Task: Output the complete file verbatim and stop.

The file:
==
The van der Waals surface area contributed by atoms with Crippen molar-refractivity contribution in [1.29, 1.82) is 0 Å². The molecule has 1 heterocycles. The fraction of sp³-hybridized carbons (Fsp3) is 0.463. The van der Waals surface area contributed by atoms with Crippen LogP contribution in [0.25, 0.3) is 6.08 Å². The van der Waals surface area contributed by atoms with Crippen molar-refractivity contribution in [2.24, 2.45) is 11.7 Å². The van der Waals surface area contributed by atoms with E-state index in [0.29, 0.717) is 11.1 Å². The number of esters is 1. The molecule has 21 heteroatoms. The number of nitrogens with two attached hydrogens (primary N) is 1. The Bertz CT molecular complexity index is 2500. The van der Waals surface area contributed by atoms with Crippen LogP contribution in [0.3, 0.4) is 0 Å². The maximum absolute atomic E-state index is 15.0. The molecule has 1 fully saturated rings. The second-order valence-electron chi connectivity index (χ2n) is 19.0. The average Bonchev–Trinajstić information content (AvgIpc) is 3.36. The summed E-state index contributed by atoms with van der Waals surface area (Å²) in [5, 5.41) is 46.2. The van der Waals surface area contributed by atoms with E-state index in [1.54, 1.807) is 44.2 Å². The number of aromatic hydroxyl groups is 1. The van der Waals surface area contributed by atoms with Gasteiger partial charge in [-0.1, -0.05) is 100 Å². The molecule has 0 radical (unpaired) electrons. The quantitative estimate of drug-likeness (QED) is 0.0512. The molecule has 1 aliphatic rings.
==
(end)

The van der Waals surface area contributed by atoms with Crippen molar-refractivity contribution in [1.29, 1.82) is 0 Å². The molecule has 1 heterocycles. The fraction of sp³-hybridized carbons (Fsp3) is 0.463. The van der Waals surface area contributed by atoms with Crippen LogP contribution in [0.25, 0.3) is 6.08 Å². The van der Waals surface area contributed by atoms with Crippen molar-refractivity contribution in [2.24, 2.45) is 11.7 Å². The van der Waals surface area contributed by atoms with E-state index in [0.29, 0.717) is 11.1 Å². The number of esters is 1. The molecule has 21 heteroatoms. The number of nitrogens with two attached hydrogens (primary N) is 1. The Bertz CT molecular complexity index is 2500. The van der Waals surface area contributed by atoms with Crippen LogP contribution in [0.3, 0.4) is 0 Å². The maximum absolute atomic E-state index is 15.0. The molecule has 1 fully saturated rings. The second-order valence-electron chi connectivity index (χ2n) is 19.0. The average Bonchev–Trinajstić information content (AvgIpc) is 3.36. The summed E-state index contributed by atoms with van der Waals surface area (Å²) in [5, 5.41) is 46.2. The van der Waals surface area contributed by atoms with E-state index in [1.54, 1.807) is 44.2 Å². The number of aromatic hydroxyl groups is 1. The van der Waals surface area contributed by atoms with Gasteiger partial charge in [-0.1, -0.05) is 100 Å². The molecule has 0 radical (unpaired) electrons. The quantitative estimate of drug-likeness (QED) is 0.0512. The molecule has 1 aliphatic rings.